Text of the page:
Maharashtrian jewellery contains delicate embossing and craftsmanship, and imbibes patterns left behind by the Marathas and Peshwas dynasties. It is generally carved in gold and silver-combined with other metals. Embellishments such as beads and stones are used to enhance the traditional look of these stunning pieces of jewellery. Maharashtrians also prefer blending in pearl jewellery along with gold, which has several references in Marathi literature and poetry as well.
Here are the typical adornments of a traditional Maharashtrian bride.
The bride ties her hair into a neat, round bun (ambada) and embellishes it with traditional hair jewels called khopa (bejewelled pins) followed by jasmine gajras.
A colorful, jewelled pendant that is hung from the bride’s saree at the waist. The challa is made of gold-plated copper and adorned with diamonds or other jewels. These elements are arranged in a singular design – often a common motif such as peacocks, flowers, or paisley.
This is a unisex ornament, worn by the bride as well as the groom. It is basically a string (sometimes two) of pearls, tied horizontally across the forehead from the temple. There are two more pearl lines that drop from either side of the forehead to the shoulders, beautifully framing the face. The mundavalya are tied after the bride is ready to walk to the mandap. This literally means that she is ready to get married.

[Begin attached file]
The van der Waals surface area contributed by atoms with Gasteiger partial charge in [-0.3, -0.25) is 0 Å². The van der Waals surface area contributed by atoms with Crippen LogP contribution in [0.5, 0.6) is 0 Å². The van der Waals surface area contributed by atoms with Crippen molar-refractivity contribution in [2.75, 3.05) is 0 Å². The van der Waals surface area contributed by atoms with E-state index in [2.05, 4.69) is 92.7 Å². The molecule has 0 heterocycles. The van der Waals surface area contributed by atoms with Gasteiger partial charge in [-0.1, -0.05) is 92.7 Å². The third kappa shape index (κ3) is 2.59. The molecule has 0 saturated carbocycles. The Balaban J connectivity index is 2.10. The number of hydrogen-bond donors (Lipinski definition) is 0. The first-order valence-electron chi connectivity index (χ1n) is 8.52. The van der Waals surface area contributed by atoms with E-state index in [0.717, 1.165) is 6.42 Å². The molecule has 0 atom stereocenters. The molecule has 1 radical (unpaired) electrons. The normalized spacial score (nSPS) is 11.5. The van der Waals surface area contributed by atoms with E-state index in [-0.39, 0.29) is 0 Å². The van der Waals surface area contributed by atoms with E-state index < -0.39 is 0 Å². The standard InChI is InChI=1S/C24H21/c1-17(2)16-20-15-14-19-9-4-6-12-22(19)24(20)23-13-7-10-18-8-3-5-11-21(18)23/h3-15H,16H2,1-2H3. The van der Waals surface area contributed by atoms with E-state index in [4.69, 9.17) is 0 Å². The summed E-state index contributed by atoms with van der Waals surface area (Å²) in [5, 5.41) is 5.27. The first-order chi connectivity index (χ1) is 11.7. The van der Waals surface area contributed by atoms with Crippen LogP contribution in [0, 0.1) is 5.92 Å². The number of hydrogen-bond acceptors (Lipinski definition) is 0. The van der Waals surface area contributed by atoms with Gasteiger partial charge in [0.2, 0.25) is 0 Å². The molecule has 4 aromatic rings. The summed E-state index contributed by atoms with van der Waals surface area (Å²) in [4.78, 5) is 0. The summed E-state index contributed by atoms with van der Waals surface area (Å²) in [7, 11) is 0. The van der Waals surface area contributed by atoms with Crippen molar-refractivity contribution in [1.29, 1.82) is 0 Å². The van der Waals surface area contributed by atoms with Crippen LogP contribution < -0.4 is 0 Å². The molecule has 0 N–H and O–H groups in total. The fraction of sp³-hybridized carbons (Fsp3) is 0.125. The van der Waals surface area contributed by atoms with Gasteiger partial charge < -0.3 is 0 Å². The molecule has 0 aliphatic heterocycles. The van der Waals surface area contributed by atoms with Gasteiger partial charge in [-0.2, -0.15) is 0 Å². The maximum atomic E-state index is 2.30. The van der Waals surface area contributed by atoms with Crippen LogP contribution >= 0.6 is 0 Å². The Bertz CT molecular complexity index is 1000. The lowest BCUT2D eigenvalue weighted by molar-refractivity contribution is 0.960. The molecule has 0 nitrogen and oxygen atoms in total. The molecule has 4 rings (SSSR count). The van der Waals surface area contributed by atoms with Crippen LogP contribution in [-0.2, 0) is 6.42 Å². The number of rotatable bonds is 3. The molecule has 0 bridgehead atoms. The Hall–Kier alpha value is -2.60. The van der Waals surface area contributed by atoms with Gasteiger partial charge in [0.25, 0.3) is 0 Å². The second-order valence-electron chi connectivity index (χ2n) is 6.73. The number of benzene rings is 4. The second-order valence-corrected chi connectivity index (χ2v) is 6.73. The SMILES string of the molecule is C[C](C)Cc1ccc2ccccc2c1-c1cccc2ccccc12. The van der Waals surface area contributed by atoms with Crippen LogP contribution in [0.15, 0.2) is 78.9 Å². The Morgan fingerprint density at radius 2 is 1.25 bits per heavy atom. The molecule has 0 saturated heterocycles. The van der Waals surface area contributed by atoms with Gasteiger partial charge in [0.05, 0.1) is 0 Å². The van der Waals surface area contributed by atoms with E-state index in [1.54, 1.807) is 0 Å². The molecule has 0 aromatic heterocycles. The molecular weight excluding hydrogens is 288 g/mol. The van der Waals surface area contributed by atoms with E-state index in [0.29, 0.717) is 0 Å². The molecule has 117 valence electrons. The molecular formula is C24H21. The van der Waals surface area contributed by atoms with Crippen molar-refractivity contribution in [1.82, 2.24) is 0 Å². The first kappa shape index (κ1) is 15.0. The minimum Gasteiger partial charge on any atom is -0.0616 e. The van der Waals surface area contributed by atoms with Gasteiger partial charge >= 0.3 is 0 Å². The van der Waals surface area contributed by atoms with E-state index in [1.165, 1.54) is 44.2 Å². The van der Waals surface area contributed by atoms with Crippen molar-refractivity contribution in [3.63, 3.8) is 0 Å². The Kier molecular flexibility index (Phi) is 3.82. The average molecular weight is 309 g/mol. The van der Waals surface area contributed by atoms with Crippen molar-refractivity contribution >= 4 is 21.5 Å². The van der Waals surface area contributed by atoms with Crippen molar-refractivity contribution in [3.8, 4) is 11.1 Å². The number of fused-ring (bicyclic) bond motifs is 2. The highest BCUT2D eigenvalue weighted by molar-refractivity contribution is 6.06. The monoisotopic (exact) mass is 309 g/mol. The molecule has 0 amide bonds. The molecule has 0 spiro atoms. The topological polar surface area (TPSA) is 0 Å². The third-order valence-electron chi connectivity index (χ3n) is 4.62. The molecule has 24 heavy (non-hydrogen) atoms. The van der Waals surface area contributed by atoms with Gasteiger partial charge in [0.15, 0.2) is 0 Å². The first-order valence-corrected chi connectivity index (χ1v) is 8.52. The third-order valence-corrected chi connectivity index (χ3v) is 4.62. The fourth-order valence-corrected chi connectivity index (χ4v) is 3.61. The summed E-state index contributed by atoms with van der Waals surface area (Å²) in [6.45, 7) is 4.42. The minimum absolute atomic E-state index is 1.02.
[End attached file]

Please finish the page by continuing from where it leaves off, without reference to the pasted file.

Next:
Jodvi or toe-rings, always in silver, are gifted by the mother-in-law and signify the bride’s entry in the new household. These are a must for every Maharashtrian bride.
Moti kaan literally translates to “big earrings” in Marathi. Brides will wear heavy, gold earrings that are embellished with colorful jewels and pearls. The earrings will generally be large studs as opposed to dangling earrings, but this practice has evolved in modern times. Kaan earrings in particular refer to the use of pearls in the jewelry.
This is an absolute must for a Maharashtrian bride. It is a choker with 3-4 pearl lines that sit firmly onto it. The off-white pearls are accompanied by a few coloured pearls that add to the beauty of the neckpiece. This essentially comes with a silk string that holds it and can be adjusted at the back of the neck to tighten or loosen it.
As the name suggests, this ornament is originally from the city of Kolhapur in Maharashtra. This necklace is suggestive of the woman’s marital status and is gifted by the groom’s family. In many Maharashtrian communities, a Kolhapuri saaz is as important as the mangalsutra, and many women in rural Maharashtra still wear it every day. It consists of gold beads, gold elements of leaves, petals etc. and a round pendant with a red stone in the centre, woven in a gold wire. Traditionally, this necklace included 21 separate design elements, of which 10 are a reflection of Lord Vishnu’s avatars, 8 are auspicious patterns and two are ruby and emeralds. The last piece is the taviz to protect from evil.